On Wednesday, a Japanese court will decide whether the ban on same-sex marriages is constitutional, a decision that could define the future of LGBT rights in the only G7 country that does not allow such unions.
Japan’s constitution defines marriage as based on “the mutual consent of both sexes”, and Prime Minister Fumio Kishida’s ruling party has yet to say it intends to consider the issue or propose legislation.
Of two cases on the issue decided in Japan, one ruled that the ban on same-sex marriage was “unconstitutional”, and the other held the opposite.
It adds weight to the expected ruling by the Tokyo District Court – already influential due to the capital’s outsized influence over the rest of Japan – as it will set the trend, lawyers and activists say.
“If two district courts decide the ban is unconstitutional, it means multiple courts have said the same thing,” said Hajime Yamamoto, a professor of public law at Keio University.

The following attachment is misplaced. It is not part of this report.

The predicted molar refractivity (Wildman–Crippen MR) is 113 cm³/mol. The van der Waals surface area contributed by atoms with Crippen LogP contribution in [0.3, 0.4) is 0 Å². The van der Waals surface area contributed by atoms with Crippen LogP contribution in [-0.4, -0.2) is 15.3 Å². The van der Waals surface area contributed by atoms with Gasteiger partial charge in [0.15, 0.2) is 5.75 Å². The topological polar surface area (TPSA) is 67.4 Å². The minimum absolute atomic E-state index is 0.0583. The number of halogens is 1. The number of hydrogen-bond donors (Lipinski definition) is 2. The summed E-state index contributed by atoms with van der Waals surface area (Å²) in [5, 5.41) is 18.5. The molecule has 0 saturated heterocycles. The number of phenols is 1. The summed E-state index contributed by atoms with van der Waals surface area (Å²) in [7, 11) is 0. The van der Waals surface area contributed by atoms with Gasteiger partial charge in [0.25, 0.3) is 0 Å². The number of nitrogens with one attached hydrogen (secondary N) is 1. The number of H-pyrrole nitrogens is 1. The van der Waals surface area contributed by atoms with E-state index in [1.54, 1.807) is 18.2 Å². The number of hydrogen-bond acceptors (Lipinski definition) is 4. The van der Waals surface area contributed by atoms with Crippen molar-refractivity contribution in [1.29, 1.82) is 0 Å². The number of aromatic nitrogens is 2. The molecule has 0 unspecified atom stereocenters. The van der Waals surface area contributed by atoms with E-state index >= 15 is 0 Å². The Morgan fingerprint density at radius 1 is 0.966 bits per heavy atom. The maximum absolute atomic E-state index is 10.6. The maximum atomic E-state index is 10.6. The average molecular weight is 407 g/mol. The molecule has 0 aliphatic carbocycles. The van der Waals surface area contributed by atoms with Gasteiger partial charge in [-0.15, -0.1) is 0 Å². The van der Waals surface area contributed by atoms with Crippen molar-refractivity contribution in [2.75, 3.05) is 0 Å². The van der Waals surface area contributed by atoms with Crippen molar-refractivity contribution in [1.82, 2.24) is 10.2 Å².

He added that a growing number of favourable legal verdicts would eventually pressure lawmakers to change the law.
“It will be a voice that cannot be ignored.”
Eight people are involved in the case to be decided on Wednesday, claiming that the ban on same-sex marriage violates Japan’s constitution and demanding damages of 1 million yen ($7,200) each.
Japan does not allow same-sex couples to marry or inherit each other’s property, such as a house they may have shared, and does not grant them any parental rights over each other’s children.
Though partnership certificates from municipalities now cover about 60% of the population in Japan, including Tokyo, they do not give same-sex couples the same rights enjoyed by heterosexual couples.
The situation is also having an economic impact, as international companies find it hard to attract and, even more, retain talent.
“Thinking about the future of their lives, they don’t see anything in Japan. So they move to more friendly jurisdictions, like the United States,” said Masa Yanagisawa, head of prime services at Goldman Sachs and a member of the activist group Marriage for all Japan
“We’ve been investing into the person to have a senior role, but then they move … All that talent ends up leaving the country because of the social system.”